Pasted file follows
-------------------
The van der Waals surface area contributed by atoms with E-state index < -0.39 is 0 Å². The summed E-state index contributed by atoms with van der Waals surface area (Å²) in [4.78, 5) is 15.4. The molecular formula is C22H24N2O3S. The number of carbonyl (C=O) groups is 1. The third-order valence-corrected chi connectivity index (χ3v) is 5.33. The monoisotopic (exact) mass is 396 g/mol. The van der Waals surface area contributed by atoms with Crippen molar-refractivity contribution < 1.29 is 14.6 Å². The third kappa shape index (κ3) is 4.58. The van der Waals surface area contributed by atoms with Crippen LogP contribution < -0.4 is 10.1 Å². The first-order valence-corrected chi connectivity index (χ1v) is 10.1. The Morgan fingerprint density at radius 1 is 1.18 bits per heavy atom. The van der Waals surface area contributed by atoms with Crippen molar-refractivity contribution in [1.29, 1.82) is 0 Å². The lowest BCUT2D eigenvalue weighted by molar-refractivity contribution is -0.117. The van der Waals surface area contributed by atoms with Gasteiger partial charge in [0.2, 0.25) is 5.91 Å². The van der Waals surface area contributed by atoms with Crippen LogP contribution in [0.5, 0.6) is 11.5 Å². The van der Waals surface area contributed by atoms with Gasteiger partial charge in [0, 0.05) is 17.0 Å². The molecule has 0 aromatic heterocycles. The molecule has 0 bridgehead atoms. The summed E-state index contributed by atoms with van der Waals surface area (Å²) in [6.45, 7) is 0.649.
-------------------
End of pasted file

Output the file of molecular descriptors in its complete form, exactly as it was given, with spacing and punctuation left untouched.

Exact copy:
The van der Waals surface area contributed by atoms with E-state index < -0.39 is 0 Å². The summed E-state index contributed by atoms with van der Waals surface area (Å²) in [4.78, 5) is 15.4. The molecular formula is C22H24N2O3S. The number of carbonyl (C=O) groups is 1. The third-order valence-corrected chi connectivity index (χ3v) is 5.33. The monoisotopic (exact) mass is 396 g/mol. The van der Waals surface area contributed by atoms with Crippen molar-refractivity contribution < 1.29 is 14.6 Å². The third kappa shape index (κ3) is 4.58. The van der Waals surface area contributed by atoms with Crippen LogP contribution < -0.4 is 10.1 Å². The first-order valence-corrected chi connectivity index (χ1v) is 10.1. The Morgan fingerprint density at radius 1 is 1.18 bits per heavy atom. The van der Waals surface area contributed by atoms with Crippen molar-refractivity contribution in [1.29, 1.82) is 0 Å². The lowest BCUT2D eigenvalue weighted by molar-refractivity contribution is -0.117. The van der Waals surface area contributed by atoms with Gasteiger partial charge in [0.2, 0.25) is 5.91 Å². The van der Waals surface area contributed by atoms with Crippen LogP contribution in [0.5, 0.6) is 11.5 Å². The van der Waals surface area contributed by atoms with Gasteiger partial charge in [0, 0.05) is 17.0 Å². The molecule has 0 aromatic heterocycles. The molecule has 0 bridgehead atoms. The summed E-state index contributed by atoms with van der Waals surface area (Å²) in [6.45, 7) is 0.649.